University of Maryland astronomers have made the most complete and detailed observations to date of the formation and dissipation of a naturally occurring comet outburst. Using data from NASA’s Transiting Exoplanet Survey Satellite (TESS), the researchers gained a clear start-to-finish image sequence of an explosive emission of dust, ice and gases during the close approach to Earth of comet 46P/Wirtanen in late 2018. The team members reported their results in the November 22, 2019 issue of The Astrophysical Journal Letters.
“TESS spends nearly a month at a time imaging one portion of the sky. With no day or night breaks and no atmospheric interference, we have a very uniform, long-duration set of observations,” said Tony Farnham, a research scientist in the UMD Department of Astronomy and the lead author of the research paper. “As comets orbit the sun, they can pass through TESS’ field of view. Wirtanen was a high priority for us because of its close approach in late 2018, so we decided to use its appearance in the TESS images as a test case to see what we could get out of it. We did so and were very surprised!”
According to Farnham, the TESS observations of comet Wirtanen were the first to capture all phases of a natural comet outburst, from beginning to end. He noted that three other previous observations came close to recording the beginning of an outburst event. Observations of a 2007 outburst from comet 17P/Holmes began late, missing several hours of the initial brightening phase of the event. In 2017, observations of an outburst from comet 29P/Schwassmann-Wachmann 1 (SW1) concluded early, due to limitations on pre-scheduled observation time.
And, while observations from the UMD-led Deep Impact missioncaptured an outburst from comet Tempel 1 in unprecedented detail in 2005, the outburst was not natural—created instead by the mission’s impactor module. However, the current observations are the first to capture the dissipation phase in its entirety, Farnham said.
Although Wirtanen came closest to Earth on December 16, 2018, the outburst occurred earlier in its approach, beginning on September 26, 2018. The initial brightening of the outburst occurred in two distinct phases, with an hour-long flash followed by a more gradual second stage that continued to grow brighter for another 8 hours. This second stage was likely caused by the gradual spreading of comet dust from the outburst, which causes the dust cloud to reflect more sunlight overall. After reaching peak brightness, the comet faded gradually over a period of more than two weeks. Because TESS takes detailed, composite images every 30 minutes, the team was able to view each phase in exquisite detail.
“With 20 days’ worth of very frequent images, we were able to assess changes in brightness very easily. That’s what TESS was designed for, to perform its primary job as an exoplanet surveyor,” Farnham said. “We can’t predict when comet outbursts will happen. But even if we somehow had the opportunity to schedule these observations, we couldn’t have done any better in terms of timing. The outburst happened mere days after the observations started.”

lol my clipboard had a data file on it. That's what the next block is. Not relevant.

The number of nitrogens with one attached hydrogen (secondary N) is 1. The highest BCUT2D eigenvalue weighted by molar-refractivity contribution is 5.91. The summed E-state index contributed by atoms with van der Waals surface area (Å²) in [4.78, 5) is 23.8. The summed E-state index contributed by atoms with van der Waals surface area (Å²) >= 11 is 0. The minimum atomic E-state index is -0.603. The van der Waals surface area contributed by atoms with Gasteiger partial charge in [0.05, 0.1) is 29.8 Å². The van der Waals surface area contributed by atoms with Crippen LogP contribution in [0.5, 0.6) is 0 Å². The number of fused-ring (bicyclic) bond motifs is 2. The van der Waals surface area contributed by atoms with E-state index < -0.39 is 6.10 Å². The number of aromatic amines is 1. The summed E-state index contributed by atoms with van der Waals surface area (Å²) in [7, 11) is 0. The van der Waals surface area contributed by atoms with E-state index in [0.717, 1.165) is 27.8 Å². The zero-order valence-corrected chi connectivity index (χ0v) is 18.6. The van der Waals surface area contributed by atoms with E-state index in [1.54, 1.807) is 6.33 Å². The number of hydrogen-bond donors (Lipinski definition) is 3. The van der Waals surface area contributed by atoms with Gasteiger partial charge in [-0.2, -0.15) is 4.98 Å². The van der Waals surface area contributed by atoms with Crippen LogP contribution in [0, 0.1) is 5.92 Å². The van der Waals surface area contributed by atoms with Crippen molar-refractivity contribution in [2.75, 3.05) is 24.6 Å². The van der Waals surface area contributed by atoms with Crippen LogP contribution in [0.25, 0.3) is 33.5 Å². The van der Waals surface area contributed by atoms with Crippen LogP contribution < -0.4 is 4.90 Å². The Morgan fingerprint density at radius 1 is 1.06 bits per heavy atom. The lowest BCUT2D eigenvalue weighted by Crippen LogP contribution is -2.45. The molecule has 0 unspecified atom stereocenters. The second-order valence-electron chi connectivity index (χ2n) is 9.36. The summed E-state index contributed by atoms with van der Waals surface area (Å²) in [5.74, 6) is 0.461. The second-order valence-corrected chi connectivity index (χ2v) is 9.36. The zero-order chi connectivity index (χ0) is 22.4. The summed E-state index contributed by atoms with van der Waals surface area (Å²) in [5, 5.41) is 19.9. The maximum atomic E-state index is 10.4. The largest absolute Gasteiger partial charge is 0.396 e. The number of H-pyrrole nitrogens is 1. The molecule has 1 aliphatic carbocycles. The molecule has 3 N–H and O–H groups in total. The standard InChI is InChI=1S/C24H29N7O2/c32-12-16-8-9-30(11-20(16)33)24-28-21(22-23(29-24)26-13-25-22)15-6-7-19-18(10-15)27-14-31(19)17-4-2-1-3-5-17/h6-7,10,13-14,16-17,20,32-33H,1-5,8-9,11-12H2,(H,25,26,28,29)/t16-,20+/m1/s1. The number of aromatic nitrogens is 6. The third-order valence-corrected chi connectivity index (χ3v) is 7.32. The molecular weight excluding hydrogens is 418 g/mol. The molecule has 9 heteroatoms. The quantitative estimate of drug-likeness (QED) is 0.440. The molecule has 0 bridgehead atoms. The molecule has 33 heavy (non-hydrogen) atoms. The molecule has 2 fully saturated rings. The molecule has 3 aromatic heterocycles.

Farnham and his colleagues are also the first to observe Wirtanen’s dust trail. Unlike a comet’s tail—the spray of gas and fine dust that follows behind a comet, growing as it approaches the sun—a comet’s trail is a field of larger debris that traces the comet’s orbital path as it travels around the sun. Unlike a tail, which changes direction as it is blown by the solar wind, the orientation of the trail stays more or less constant over time.
“The trail more closely follows the orbit of the comet, while the tail is more offset from it, as it gets pushed around by the sun’s radiation pressure. What’s significant about the trail is that it contains the largest material,” said Michael Kelley, an associate research scientist in the UMD Department of Astronomy and a co-author of the research paper. “Tail dust is very fine, a lot like smoke. But trail dust is much larger—more like sand and pebbles. We think comets lose most of their mass through their dust trails. When the Earth runs into a comet’s dust trail, we get meteor showers.”
While the current study describes initial results, Farnham, Kelley and their colleagues look forward to further analyses of Wirtanen, as well as other comets in TESS’ field of view. The team has generated a rough estimate of how much material may have been ejected in the outburst (about 2.2 million pounds, which could have left a crater close to 65 feet across), but further analysis of the estimated particle sizes in the dust tail may help improve this estimate. Observing more comets will also help to determine whether multi-stage brightening is rare or commonplace in comet outbursts.
“We also don’t know what causes natural outbursts and that’s ultimately what we want to find,” Farnham said. “There are at least four other comets in the same area of the sky where TESS made these observations, with a total of about 50 comets expected in the first two years’ worth of TESS data. There’s a lot that can come of these data. We’re still finding out the capabilities of TESS, so hopefully we’ll have more to report on this comet and others very soon.”
In addition to Farnham and Kelley, UMD-affiliated co-authors of the research paper include Astronomy Associate Research Scientists Lori Feaga and Matthew Knight.